How does sense of place factor into your work?
I’m working in a certain spot and reacting to a specific environment. No matter where I go, I get the material from somewhere nearby, and then I try to do the best I can with it.
How has North Carolina shaped your creative voice?
I think that I’m well rooted. In an overall way, North Carolina has had a huge effect on my upbringing and my attitudes and my sensibilities and my aesthetic. I grew up playing in the woods in Southern Pines, North Carolina. We had our favorite dogwood tree. I think many things that have vibrated through my adult art life started there…[they] started crawling around in the pine straw and making various kinds of things out of sticks and picking up things. That really is what all kids know. In other words, we live a kind of a vicarious hunting and gathering past in our childhood. We all know that sticks are an imaginative object. They’re a weapon, a tool, a piece of wall, a drumstick, so there’s a lot of deep animistic associations with the saplings and sticks.
After wandering a while [I] ended up back in Chapel Hill. I felt like the woods there [were] a real warehouse of materials. As I built my own log cabin in the woods around Chapel Hill, I managed to garner materials from the woods to build with. [I was] building a creation. I always think of that as my first big artwork before I ended up at Chapel Hill and got processed through their art department.
Would you reflect on how your work has impacted your worldview as it relates to nature?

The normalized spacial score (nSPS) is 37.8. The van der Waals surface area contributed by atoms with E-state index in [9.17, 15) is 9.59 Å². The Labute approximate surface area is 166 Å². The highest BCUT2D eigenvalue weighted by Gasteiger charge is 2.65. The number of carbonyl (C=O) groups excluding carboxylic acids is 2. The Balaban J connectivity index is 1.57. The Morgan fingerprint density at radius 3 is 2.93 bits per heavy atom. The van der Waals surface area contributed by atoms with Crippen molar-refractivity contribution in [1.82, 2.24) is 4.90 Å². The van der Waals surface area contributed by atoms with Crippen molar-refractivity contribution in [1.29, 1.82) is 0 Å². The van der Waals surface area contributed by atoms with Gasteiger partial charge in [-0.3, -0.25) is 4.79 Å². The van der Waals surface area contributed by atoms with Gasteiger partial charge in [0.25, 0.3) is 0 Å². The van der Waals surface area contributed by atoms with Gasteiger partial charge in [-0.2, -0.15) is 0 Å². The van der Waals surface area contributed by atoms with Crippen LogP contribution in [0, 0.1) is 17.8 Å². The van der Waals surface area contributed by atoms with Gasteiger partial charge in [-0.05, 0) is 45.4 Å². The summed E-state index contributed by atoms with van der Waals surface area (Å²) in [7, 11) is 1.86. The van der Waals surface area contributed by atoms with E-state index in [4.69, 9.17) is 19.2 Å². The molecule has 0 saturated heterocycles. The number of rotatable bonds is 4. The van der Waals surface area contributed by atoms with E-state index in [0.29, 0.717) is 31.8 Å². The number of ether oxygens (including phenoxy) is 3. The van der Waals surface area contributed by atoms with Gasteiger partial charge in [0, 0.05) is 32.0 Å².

How you view your work and how other people view it changes over time. In the early ‘80s when I began working, sticks were thought to be a found material…a piece of junk.
But there’s been a huge shift since then. Everyone’s concerned about the natural world. The way that’s reflected on me is that people are really interested in my work for another level of reason. Somehow the sense of loss that you feel when you hear about something in the natural world [disappearing] makes the idea of working with saplings dearer and the idea of simple shelter clearer. There’s a fantasy world that develops as an alternative world to where you imagine that nature is not your enemy like in Moby Dick where you’re hunting the whale, but it’s like the whale we chase around the world to take the rope out of its mouth. We see nature and the natural world as a vulnerable place, and we need to do something now to help preserve it.
Not only do I have my own sensitivity to this change, but I’ve been involved with it in a more basic level because I’m dealing with everyone else’s fantasies about the natural world. It’s [the public’s] job to respond and see what they think. There is a dynamic there, where I do learn from my public about issues and things about the natural world, and particularly the intersection between peoples’ feelings and what they imagine the natural world to be. Is it the real natural world? Is it the wild world out there where there are bears? Is it conscripted plants and gardens where you organize a kind of fantasy world and you call that nature? Is it just breathing?